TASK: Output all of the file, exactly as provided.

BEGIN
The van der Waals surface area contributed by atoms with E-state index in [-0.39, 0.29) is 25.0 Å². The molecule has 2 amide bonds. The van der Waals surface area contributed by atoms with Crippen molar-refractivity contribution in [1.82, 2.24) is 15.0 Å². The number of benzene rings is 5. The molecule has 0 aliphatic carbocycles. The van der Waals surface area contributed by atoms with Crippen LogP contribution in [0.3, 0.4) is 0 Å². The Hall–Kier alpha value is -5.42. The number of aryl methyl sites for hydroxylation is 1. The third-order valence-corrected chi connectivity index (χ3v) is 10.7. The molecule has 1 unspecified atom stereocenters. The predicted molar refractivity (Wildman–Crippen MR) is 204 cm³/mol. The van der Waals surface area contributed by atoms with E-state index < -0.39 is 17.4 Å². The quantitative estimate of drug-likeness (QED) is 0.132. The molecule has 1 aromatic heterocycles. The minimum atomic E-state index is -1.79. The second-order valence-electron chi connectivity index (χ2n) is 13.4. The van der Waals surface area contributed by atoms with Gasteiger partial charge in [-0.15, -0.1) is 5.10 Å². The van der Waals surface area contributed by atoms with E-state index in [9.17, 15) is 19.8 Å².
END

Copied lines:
The van der Waals surface area contributed by atoms with E-state index in [-0.39, 0.29) is 25.0 Å². The molecule has 2 amide bonds. The van der Waals surface area contributed by atoms with Crippen molar-refractivity contribution in [1.82, 2.24) is 15.0 Å². The number of benzene rings is 5. The molecule has 0 aliphatic carbocycles. The van der Waals surface area contributed by atoms with Crippen LogP contribution in [0.3, 0.4) is 0 Å². The Hall–Kier alpha value is -5.42. The number of aryl methyl sites for hydroxylation is 1. The third-order valence-corrected chi connectivity index (χ3v) is 10.7. The molecule has 1 unspecified atom stereocenters. The predicted molar refractivity (Wildman–Crippen MR) is 204 cm³/mol. The van der Waals surface area contributed by atoms with E-state index < -0.39 is 17.4 Å². The quantitative estimate of drug-likeness (QED) is 0.132. The molecule has 1 aromatic heterocycles. The minimum atomic E-state index is -1.79. The second-order valence-electron chi connectivity index (χ2n) is 13.4. The van der Waals surface area contributed by atoms with Gasteiger partial charge in [-0.15, -0.1) is 5.10 Å². The van der Waals surface area contributed by atoms with E-state index in [9.17, 15) is 19.8 Å².